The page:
For those going unprepared to Caryl Churchill’s “Cloud
Nine,” a new production by The Falcon’s Eye, Folsom Lake College’s
Theatre Department, a glance at the program could be disorienting. Some
characters seem to be played by actors of the wrong gender, Act II takes
place 100 years after Act I, but most of the same characters are still
around and seem to have aged only 25 years. And the actors have switched
roles, and often sexes, between the two acts. Certainly we’re in for a
“different” theatre experience.
Act I takes place in Colonial Africa in 1880. Clive, a
colonial administrator, and his wife Betty are worried because the
natives are restless. Act II is in London in 1980. Clive is no longer in
the picture, but his wife and her young daughter Victoria and son Edward
are facing the sexual ambiguities of the modern world.
It would be pointless to try to recount the plots of
either act, because the playwright’s focus is on the wildly exaggerated
actions—largely dealing with lust in both acts—of the oversized
characters. And it is the full-out, over-the-top performances by the
perfect cast that keep the audience enthralled from start to finish.
Tom Rhatigan’s Clive in Act I is the stereotype of the
colonial chauvinist. He knows what’s best for England and dominates his
wife and children, trying to beat his son Edward out of his desire to
play with his sister’s doll. His transformation in Act II, to the
somersaulting and swinging five-year-old Cathy, daughter of the
neighborhood lesbian, must be seen to be believed.
The family’s black servant Joshua is usually played by
a white actor. Director Christine Nicholson had the brilliant idea to
cast a black actor, Anthony M. Person, but to begin the play with his
face almost entirely covered with stark white makeup. He sings “My skin
is black but oh my soul is white,” but as the act progresses the white
makeup erodes until he is entirely black by its close. In Act II Person
is a gay hustler, and he is outstanding in both roles.
The children of the family include his son Edward,
played in Act I by Katherine Peters, who transforms into the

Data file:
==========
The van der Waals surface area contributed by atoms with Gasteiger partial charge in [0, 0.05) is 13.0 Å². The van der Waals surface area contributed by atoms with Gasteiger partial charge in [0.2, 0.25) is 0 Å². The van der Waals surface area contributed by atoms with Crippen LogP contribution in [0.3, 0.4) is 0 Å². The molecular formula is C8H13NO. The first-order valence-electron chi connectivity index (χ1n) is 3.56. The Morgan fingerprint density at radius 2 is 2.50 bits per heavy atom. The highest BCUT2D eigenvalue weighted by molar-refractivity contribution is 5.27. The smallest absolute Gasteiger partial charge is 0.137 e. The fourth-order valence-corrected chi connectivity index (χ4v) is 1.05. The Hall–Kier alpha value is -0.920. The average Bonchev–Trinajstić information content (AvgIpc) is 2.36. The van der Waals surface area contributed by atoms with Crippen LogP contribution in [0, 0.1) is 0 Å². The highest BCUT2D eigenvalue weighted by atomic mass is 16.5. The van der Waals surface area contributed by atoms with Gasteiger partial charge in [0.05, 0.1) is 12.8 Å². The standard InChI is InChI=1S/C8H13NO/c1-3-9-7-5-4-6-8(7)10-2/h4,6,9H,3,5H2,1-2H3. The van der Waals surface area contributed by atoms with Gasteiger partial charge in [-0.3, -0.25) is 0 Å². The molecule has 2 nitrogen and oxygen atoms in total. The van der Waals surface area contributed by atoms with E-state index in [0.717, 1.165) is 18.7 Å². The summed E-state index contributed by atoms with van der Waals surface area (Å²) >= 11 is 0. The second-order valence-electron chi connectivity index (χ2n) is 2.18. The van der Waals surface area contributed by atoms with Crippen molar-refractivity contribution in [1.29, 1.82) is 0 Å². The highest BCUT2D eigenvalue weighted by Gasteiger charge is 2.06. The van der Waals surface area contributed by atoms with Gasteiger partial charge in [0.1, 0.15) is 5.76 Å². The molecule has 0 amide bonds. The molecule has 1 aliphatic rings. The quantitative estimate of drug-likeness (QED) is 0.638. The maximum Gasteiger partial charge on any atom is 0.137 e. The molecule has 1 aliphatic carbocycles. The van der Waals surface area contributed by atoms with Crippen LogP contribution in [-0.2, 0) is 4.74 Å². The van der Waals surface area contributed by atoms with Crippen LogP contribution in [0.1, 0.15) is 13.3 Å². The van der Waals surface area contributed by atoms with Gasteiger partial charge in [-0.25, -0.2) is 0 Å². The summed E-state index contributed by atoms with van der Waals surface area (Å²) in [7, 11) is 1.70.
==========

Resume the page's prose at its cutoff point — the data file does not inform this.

sexually-enthusiastic daughter Victoria in Act II. (Victoria in Act I is
performed flawlessly by a rag doll). Steve Ibarra is male in both acts,
first as the explorer Harry Bagley, who mainly explores the bodies of
every person, whatever sex or age, in the house, but morphs into the
somewhat confused husband of Victoria in Act II.
Ms. Afton Parker plays two sides of female sexuality
in Act I, both the repressed lesbian maid and Clive’s seemingly uptight
neighbor who, he claims, keeps him aroused nearly twenty-four hours a
day. In Act II she has become middle-aged Betty. Cynthia Hawes, Betty’s
mother in Act I, is the very lusty lesbian Lin in Act II.
The crowning performances in the show, for me, are
those of Michael Coleman. He is Clive’s wife Betty in Act I, and rather
than take the easy road of playing a man in drag for laughs, he simply
is this tall, proud, sensitive wife and mother. Seeing his performance
without reading the program, audience members would probably only notice
that the director chose a very tall woman to play the role. This is
character acting at its finest. Coleman is also excellent in Act II as
Betty and Clive’s son Edward, but when he returns at play’s end as the
Victorian Betty confronting the 1980’s Betty the moment is quite moving.
If you don’t enjoy raunchy humor, which embraces not
just straight and gay lust but pedophilia and a threesome with a hint of
incest as well, if bad language and explicit actions on stage offend
you, you should probably miss this show, as it is obscene from start to
finish. But if over-the-top humor and brilliant ensemble acting are your
cup of tea, leave the kids at home and enjoy two hours of stage madness
at Harris Center which you’ll be thinking about for weeks.